Ben Stokes, the stand-in captain, has confirmed that England would make “a gesture” in support of Black Lives Matter during the first Test against the West Indies.
“There is going to be a gesture shown from us as a team in support of Black Lives Matter towards the equality in society throughout cricket and throughout sport,” Stokes said. “We aren’t in any way shape or form showing support towards any political matters on the movement. We are all about equality through society and sport.
“Without the diversity that we have shown as a team over however many years, and the equality that needs to be given, we might not be World Cup champions, we might not be one of the best Test teams in the world. We have a great chance to send a real powerful message and to educate people more on the matter.”
England have already announced that they will join West Indies in having a Black Lives Matter logo on their shirts for this month's Tests. The logo will be placed on the team’s collar.
It is still unclear whether England will take a knee in protest against racial inequality at the start of the game. The West Indies are also discussing whether to take a knee as a team.
“As a team that we have an opportunity to send a real powerful message and I am really excited as an individual and the team is really excited that we are able to be a part of that,” Stokes said.
Stokes’s comments came as the England and Wales Cricket Board announced a raft of new initiatives to increase diversity in the sport. The ECB announced the creation of a new game-wide anti-discrimination charter and code, ambitions to make leadership and governance more diverse, and the creation of a new coaching bursary for future black coaches. The ECB will also continue to work with counties to recommend the adoption of the Rooney Rule for all coaching roles across the game.
“In the last few weeks, we have heard some uncomfortable stories, specifically about the experiences of black communities in cricket,” said Tom Harrison, the chief executive of the ECB. “It's clear that we've got a huge amount of work to do and that we haven't got things right in terms of black communities in this country feeling part of our game. And if we're not attracting people from the African-Caribbean community into the game, then we're missing out on a huge amount and it's something the game should reflect very deeply on. ”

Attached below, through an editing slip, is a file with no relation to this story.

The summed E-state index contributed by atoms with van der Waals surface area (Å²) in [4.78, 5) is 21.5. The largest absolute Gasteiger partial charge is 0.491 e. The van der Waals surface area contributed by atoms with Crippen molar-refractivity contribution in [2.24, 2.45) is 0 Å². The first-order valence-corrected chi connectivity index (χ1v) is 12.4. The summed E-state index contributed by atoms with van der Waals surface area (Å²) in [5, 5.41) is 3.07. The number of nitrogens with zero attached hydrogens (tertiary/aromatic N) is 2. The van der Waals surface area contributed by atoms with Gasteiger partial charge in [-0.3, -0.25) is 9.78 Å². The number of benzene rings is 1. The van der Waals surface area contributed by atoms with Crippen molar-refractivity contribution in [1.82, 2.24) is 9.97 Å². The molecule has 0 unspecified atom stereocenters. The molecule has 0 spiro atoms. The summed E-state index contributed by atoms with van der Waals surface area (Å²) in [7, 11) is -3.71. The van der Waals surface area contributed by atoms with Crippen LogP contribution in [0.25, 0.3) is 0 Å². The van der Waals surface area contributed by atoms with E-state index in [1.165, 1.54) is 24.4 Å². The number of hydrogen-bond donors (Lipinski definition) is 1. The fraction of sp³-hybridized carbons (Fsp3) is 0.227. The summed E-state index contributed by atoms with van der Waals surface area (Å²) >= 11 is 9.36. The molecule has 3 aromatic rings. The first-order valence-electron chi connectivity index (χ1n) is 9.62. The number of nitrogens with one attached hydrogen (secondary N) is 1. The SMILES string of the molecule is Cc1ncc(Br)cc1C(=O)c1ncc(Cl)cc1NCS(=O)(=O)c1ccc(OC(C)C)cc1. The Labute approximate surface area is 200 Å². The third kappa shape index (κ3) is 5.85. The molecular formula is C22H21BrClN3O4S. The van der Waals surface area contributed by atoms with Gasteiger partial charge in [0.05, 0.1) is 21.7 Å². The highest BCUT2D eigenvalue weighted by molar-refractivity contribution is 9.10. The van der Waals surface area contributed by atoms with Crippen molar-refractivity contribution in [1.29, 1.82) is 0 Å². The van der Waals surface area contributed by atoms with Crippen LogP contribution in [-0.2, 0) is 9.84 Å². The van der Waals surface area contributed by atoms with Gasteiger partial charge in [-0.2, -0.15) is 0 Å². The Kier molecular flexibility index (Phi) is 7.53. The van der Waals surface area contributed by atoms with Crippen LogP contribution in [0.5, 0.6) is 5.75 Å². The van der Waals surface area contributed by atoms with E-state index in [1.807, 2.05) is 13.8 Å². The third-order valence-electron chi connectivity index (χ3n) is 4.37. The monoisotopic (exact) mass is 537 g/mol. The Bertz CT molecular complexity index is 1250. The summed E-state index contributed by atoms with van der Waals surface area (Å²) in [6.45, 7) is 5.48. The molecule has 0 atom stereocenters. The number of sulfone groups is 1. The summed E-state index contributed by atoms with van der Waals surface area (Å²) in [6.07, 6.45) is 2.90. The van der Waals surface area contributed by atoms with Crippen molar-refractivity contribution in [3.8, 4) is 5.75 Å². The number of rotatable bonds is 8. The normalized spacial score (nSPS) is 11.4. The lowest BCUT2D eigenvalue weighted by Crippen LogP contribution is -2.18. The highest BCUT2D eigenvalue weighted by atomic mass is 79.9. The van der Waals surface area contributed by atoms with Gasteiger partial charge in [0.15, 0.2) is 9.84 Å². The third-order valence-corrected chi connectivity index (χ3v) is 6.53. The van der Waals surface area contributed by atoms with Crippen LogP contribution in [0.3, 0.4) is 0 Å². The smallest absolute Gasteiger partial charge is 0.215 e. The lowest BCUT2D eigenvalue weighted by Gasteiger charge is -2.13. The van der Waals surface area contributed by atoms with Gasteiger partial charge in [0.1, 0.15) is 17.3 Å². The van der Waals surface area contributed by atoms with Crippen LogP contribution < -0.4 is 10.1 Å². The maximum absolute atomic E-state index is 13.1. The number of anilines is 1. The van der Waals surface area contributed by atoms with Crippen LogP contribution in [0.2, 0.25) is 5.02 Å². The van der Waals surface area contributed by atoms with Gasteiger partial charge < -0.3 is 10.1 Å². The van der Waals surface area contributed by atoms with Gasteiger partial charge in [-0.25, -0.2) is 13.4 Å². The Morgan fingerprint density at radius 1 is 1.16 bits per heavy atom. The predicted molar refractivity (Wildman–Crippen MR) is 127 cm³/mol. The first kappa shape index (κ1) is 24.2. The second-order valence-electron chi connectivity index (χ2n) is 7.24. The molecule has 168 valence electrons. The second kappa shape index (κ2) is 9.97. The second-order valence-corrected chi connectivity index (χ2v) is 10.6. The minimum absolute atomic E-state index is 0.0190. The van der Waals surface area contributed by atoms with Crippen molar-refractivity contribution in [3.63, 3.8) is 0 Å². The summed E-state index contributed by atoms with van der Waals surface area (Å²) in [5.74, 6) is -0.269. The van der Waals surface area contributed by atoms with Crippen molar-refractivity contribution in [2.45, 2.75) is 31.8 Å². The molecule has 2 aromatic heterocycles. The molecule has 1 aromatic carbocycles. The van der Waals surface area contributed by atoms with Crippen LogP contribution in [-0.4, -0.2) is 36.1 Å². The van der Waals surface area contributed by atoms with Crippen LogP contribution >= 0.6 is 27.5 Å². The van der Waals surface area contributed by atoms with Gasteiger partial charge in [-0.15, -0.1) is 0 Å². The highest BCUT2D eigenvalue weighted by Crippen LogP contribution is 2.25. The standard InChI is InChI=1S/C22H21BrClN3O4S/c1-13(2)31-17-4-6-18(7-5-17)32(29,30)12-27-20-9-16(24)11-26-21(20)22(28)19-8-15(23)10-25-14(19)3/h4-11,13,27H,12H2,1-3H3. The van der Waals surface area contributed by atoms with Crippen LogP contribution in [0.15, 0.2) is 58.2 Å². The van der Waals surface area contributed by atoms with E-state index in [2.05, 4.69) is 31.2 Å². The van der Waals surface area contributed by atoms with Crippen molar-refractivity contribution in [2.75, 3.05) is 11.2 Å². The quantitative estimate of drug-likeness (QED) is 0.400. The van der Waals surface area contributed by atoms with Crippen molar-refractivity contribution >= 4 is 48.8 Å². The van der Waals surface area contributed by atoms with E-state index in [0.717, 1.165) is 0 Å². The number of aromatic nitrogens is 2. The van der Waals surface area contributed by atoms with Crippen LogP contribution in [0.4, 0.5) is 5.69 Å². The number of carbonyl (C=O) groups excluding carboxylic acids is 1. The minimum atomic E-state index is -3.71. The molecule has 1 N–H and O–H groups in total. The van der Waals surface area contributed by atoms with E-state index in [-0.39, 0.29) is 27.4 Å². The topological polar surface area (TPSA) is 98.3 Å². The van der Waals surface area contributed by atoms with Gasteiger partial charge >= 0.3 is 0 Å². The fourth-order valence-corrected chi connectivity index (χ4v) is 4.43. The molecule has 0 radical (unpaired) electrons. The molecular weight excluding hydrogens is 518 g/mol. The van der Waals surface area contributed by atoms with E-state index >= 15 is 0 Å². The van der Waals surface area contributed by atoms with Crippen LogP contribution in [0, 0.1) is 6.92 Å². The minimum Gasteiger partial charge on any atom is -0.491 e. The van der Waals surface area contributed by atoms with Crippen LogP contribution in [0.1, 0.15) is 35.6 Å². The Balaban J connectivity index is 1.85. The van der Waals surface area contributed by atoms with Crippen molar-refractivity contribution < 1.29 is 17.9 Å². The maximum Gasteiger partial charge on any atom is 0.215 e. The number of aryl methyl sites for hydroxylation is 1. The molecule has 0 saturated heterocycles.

As Telegraph Sport reported last month, Mark Alleyne is the only black British head coach of a county this century. Despite winning two trophies in four seasons with Gloucestershire, Alleyne has not subsequently got an interview for a county head coach role. Alleyne is among the black cricketers to have had discussions with Harrison in recent weeks.
“I believe the ECB are serious about this and will help empower change for good,” Alleyne said, welcoming the initiatives. “What we are looking for long-term is a position where how we behave and integrate is our default setting and not an impulse reaction to some pressures.”
Harrison said that, for the black community, “as a coach maybe life is more difficult than even as a player, because those opportunities are fewer and further between”.
The lack of transparency in many coaching jobs - which are frequently not advertised, favouring those already inside the system - is another issue, Harrison admitted. “One of the things we have to do is make sure that the processes are transparent - there is an independent nominations committees and that kind of thing proper decision-making process is signed off by boards. That kind of thing needs to needs to happen and to be honest I don't know the extent to which that is absolutely the case through the game.
“It needs to be a genuine desire to create the pipeline of coaches that feel like they have a proper opportunity to develop a career in the game a professional level.”
The ECB will work with first-class counties and county Boards to support them reaching their own representation targets, to have at least 30% women and a BAME target guided by the make-up of their local population. The governing body is also working with leading figures in the African-Caribbean community to become more diverse.
As Telegraph Sport revealed last month, there are currently only nine black British cricketers in the men’s first-class game, down from 33 in 1994.
“We are genuinely understanding that this is something that we're very committed to resolving we will work with any organisation that wants to work constructively with us,” said Harrison. “We're prepared to take responsibility for the fact that we haven't got this right in the past.”
But the ECB did not commission an independent inquiry into the lack of black representation in the sport, which Lonsdale Skinner, the chairman of the African Caribbean Cricketers’ Association and former Surrey player recently urged the governing body to do.